Morgan Stanley Chief Executive Philip Purcell this week spoke to brokers and selected clients at the firm’s New York headquarters, delivering an upbeat message about the markets and about the firm, according to brokers who heard the 11-minute speech.
But Purcell did allow that “confidence in research has been shaken,” and he confirmed that the New York Attorney General Eliot Spitzer is investigating conflicts of interest involving the firm’s equity research. But he added, Morgan Stanley has managed the conflicts well, according to Morgan brokers.
A broker who heard the speech said that Purcell used the words “confidence” or “confident” about 19 times in the short speech, which was later broadcast to brokers firm-wide.
Purcell said that the decline in stocks has created buying opportunities, stating, “I personally have much more confidence in the equity markets today” than before the market tanked in 2000, Morgan brokers said. “We are in much better shape today than we were three years ago, when everyone thought we were in good shape,” a broker reported Purcell as saying.
Purcell tried to put a positive spin on the recent conflict-of-interest scandals, saying the increased scrutiny caused by fraud at Enron and WorldCom has improved accounting and corporate governance, and that it will ultimately improve Morgan’s clients’ confidence in the capital markets and Wall Street in general, according to Morgan brokers.
“I agree with that,” says a Morgan Stanley rep. “The laws being passed are bringing out the bad. Going forward, everything will be healthier in part because of that.”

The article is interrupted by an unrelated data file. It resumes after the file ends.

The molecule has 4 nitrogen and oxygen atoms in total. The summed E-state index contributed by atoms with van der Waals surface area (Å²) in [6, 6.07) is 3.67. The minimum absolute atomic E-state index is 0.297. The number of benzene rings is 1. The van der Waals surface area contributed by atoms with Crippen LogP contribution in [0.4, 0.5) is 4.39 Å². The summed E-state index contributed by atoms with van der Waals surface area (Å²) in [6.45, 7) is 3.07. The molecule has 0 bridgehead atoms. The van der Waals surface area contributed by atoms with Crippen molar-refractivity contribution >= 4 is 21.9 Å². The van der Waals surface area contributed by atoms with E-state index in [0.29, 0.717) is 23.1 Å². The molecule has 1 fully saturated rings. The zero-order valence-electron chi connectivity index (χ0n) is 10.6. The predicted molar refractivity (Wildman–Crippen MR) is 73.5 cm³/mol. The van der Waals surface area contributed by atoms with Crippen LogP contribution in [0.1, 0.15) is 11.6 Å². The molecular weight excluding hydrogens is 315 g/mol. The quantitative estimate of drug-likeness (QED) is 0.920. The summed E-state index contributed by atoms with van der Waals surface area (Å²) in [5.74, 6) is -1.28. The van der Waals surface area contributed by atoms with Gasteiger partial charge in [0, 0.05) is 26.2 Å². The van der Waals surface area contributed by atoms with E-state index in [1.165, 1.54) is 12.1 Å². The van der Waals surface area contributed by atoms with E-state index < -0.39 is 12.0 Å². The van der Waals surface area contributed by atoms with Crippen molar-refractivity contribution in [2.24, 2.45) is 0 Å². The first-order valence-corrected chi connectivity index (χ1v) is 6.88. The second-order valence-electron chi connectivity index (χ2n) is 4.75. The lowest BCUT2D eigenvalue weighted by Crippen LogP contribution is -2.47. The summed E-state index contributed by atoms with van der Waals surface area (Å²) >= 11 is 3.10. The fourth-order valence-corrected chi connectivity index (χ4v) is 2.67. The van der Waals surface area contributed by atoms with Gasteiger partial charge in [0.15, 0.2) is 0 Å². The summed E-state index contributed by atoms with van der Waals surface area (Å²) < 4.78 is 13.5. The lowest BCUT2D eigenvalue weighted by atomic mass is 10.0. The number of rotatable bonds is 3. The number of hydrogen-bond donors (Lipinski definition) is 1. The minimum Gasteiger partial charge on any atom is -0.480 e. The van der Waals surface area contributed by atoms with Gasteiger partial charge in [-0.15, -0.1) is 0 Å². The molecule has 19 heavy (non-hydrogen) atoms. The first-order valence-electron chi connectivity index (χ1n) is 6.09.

“But right now, my clients aren’t expressing any confidence whatsoever,” the rep says. “Yet, when you see executives being carted off in handcuffs, at the least the industry is showing that you can’t get away with anything anymore, and that will only bode well for us in the future. Times will change. But that time has not come yet.” Another client took issue with Purcell’s sanguine view of the stock market, saying “none of my clients want any part of the equity market.”
Another broker echoed that sentiment. “All my clients want is fixed income,” says a Morgan Stanley rep. “At least the ones who aren’t blowing out all together.”
Purcell was also quoted as saying that the economic slowdown and market crash were inevitable. “Our economy has done what a free-market economy has always done. When we allocate way too much capital to industries like we did—to technology, to telecommunications—we end up having to correct it.”
Another broker said that was easy for Purcell to say. “I wish he was sitting here in my shoes for a day, listening to my clients whine and moan. Things are very, very tough right now. I spend more time counseling my clients than making money.”